It’s a new year and for some of our teachers @Zeelandschools they are choosing to use iTunesU to host their classroom content. Zeeland Public Schools launched their public iTunesU site this past September offering a few classes, not just to their students, but to the entire world as well. This is one of the fascinating aspects of Apples iTunesU space- anyone around the world with access to iTunes can access content from any institution using iTunesU to host it’s content. In fact it is interesting to note that over half of our institutions content is being downloaded from outside the United States.
There are many great features about keeping content in iTunesU. Teachers enjoy the vast amount of file space they are allotted for videos, links, and digital textbooks. Building a course is as simple as uploading your content, linking external sites, and dragging objects to create a correct order of appearance. Content, such as apps and digital textbooks in the iBook store are all linked together making student workflow easy and seamless. One great feature to note is the ability for students to take notes while watching videos. These notes are automatically bookmarked to the video timeline for easy referencing later.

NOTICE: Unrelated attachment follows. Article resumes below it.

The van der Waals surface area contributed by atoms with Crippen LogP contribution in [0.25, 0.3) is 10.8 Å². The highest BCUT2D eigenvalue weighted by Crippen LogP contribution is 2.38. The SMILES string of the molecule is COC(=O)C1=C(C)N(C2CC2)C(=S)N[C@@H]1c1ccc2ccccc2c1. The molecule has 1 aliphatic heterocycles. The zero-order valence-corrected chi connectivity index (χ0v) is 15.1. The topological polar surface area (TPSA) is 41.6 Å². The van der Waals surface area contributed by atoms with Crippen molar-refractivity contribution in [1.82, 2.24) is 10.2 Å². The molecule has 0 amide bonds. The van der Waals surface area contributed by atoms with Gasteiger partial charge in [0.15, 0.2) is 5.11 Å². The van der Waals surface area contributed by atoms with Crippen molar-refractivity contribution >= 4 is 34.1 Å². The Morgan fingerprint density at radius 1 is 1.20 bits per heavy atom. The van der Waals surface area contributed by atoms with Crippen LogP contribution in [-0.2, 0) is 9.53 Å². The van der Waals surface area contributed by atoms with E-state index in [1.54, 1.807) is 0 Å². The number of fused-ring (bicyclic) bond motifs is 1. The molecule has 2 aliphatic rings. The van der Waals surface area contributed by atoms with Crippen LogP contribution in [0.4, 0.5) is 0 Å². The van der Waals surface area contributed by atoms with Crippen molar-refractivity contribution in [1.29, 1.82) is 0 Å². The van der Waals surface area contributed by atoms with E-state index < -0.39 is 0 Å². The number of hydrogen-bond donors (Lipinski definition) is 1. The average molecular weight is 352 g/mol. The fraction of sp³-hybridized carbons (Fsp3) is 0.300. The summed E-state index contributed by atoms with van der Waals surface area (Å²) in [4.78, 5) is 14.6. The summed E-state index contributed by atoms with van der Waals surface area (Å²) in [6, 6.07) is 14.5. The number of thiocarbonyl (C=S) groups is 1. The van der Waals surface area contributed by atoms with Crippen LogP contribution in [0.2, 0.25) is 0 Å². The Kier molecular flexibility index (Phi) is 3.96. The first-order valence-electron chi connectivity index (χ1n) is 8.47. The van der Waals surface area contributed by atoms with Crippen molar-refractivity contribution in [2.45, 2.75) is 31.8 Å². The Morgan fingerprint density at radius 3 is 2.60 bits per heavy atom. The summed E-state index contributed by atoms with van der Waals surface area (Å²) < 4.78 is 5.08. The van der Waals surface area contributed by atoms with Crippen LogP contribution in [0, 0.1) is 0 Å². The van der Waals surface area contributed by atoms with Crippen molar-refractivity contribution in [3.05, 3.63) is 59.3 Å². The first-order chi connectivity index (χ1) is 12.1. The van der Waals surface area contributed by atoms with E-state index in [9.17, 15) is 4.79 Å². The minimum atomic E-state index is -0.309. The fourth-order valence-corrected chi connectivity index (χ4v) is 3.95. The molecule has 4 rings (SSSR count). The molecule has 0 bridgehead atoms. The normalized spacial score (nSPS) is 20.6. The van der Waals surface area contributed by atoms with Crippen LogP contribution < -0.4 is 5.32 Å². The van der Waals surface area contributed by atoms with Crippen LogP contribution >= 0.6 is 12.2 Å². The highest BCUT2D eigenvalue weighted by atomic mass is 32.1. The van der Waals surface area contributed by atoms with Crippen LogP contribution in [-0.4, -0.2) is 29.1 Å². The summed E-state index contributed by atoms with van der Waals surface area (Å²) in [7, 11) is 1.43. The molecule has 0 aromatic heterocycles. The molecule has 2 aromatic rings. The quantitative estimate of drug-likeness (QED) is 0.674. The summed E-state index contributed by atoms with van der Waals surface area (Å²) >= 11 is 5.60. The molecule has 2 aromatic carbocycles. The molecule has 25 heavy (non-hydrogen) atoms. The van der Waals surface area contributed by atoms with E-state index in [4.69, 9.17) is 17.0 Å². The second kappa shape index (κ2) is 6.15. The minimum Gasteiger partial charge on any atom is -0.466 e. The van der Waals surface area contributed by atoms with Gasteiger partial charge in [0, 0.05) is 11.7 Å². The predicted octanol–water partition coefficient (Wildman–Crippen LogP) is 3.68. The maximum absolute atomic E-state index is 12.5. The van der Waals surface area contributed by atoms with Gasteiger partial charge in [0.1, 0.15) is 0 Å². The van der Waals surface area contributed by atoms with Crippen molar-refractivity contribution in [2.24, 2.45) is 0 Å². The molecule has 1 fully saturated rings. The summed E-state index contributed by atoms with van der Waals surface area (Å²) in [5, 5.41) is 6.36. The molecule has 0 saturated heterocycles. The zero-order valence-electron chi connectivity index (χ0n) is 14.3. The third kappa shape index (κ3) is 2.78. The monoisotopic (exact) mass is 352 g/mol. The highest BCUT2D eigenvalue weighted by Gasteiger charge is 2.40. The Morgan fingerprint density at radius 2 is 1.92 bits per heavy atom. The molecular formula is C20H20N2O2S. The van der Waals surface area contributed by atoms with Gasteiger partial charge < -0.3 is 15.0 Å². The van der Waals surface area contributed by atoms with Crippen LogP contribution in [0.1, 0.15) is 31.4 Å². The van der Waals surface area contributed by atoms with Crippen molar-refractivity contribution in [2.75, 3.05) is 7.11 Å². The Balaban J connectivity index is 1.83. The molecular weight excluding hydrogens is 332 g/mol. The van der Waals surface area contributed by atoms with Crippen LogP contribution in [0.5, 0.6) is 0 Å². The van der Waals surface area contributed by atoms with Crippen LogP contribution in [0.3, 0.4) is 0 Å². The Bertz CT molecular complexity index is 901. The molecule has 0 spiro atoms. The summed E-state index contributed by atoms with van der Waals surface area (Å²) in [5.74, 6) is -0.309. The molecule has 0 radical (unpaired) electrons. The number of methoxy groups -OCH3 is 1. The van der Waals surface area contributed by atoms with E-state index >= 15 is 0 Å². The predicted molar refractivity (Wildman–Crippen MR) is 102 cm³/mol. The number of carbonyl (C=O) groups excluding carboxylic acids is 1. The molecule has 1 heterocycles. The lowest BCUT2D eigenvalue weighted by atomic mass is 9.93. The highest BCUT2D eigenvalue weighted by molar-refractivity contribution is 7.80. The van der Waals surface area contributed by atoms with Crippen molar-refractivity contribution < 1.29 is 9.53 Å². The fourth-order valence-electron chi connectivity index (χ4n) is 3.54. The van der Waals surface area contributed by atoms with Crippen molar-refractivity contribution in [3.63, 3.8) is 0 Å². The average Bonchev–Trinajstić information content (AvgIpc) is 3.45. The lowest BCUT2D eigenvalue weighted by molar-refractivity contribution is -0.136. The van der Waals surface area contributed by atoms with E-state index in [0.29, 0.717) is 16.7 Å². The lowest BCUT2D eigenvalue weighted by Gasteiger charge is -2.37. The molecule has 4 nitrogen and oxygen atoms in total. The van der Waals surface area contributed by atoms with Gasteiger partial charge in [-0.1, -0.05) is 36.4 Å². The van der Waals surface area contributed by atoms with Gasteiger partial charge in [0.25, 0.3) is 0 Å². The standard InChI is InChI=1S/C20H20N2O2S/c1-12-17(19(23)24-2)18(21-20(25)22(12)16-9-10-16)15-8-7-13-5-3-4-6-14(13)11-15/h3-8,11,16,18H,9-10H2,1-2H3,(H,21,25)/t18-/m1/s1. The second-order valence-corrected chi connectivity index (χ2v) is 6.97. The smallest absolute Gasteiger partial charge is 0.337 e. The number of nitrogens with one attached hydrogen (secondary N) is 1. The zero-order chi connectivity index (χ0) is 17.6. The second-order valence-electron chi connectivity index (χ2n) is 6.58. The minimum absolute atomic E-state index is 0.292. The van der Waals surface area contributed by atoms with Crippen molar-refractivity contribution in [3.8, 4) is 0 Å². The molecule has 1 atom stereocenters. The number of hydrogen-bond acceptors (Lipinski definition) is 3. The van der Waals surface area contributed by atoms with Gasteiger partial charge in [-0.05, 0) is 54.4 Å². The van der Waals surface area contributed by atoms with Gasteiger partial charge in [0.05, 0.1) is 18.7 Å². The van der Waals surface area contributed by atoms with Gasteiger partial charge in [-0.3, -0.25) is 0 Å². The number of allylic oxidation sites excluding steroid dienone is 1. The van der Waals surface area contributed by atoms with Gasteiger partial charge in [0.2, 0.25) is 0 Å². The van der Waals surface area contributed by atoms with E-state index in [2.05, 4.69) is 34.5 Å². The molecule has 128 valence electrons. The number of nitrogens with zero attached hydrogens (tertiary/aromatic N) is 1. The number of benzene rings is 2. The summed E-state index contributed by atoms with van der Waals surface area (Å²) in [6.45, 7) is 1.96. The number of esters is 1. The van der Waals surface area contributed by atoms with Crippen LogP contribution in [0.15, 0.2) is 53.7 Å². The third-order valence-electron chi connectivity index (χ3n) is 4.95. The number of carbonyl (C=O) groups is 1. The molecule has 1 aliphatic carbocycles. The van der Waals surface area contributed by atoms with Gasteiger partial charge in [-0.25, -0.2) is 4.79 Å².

Perhaps the most important issue that using iTunesU addresses is the one of limited internet access outside the school building. A 1:1 program can go a long ways towards leveling the playing field, however, once students step outside the school WiFi access the field can again become unfair and the device limited. Similar to apps like Dropbox and Google Drive, iTunesU allows students to download content for offline viewing.
While the platform is easy to use for both teacher and student it does have a few limitations. As of now, iTunesU is just a one way channel – delivering content to the student. Besides the ability to email an instructor there are no interactive discussion boards, quizzing features, or widgets. However, it is owned by Apple and you can bet there is a team of highly trained innovative educators who are working to make it better.
As a teacher it excites me to think I could be helping someone in a far off country learn math or science. In addition, it encourages me to connect my students to similar(and different) classes with the same content (or different) and different instructors…why wouldn’t I want to expose them to different teaching styles? This could be a great way for struggling students to get the support they need. Likewise, this can be a great way for advanced students to move ahead and be challenged.